§ 10. Mr. Mather
asked the Secretary of State for the Home Department if he will set up a special fund for those members of the Metropolitan Police Force injured in violent demonstrations; and if he will make this retrospective.
§ Dr. Summerskill
The police pensions scheme makes provision for officers who are forced to retire as the result of an 1397 injury on duty, and any officer injured through an assault, or while effecting an arrest, may apply to the Criminal Injuries Compensation Board. Assistance to officers injured on duty, or their dependants, is among the objects of the Police Dependants' Trust and my right hon. Friend and I do not think it would be appropriate to set up a separate fund.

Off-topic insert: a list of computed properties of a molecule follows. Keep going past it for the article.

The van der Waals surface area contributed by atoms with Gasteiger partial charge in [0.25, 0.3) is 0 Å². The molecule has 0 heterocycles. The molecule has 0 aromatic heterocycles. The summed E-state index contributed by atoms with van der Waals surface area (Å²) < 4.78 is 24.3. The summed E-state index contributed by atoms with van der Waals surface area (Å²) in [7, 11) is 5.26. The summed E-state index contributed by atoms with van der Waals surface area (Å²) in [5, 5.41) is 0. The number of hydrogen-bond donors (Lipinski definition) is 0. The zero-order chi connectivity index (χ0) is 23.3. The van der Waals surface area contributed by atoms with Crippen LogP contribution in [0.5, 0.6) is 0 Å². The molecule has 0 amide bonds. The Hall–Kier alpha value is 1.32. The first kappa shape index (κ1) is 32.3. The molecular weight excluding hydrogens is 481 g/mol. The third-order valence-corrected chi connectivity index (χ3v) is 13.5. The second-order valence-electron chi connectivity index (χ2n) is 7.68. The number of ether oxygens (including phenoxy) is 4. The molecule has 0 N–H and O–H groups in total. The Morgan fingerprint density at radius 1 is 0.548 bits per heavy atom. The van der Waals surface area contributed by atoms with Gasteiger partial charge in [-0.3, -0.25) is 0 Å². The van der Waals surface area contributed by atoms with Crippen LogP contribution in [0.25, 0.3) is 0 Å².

§ Mr. Mather
Is the hon. Lady aware that that answer does not get to the root of the problem, and that violent demonstrations place a heavy burden on the police? Is she aware of Sir Robert Mark's recent speech in which he said that sentences were so lenient in the London area that prosecutions were hardly worth bringing? Will she comment on those remarks?
§ Dr. Summerskill
That is a separate point from the original Question, but I confirm what the hon. Gentleman says. In his report on the Red Lion Square disorders, Lord Justice Scarman said:there may well be good reason to wonder whether magistrates do always appreciate the gravity of an offence against public order.It is for the courts to decide what penalty should be imposed in any particular case. I am sure that they will note what the hon. Gentleman has said.
§ Mr. Greville Janner
Will my hon. Friend be good enough to convey to the police the appreciation of hon. Members on both sides of the House of the exemplary patience and courtesy shown by the vast majority of police forces in dealing with most demonstrations, which are totally non-violent?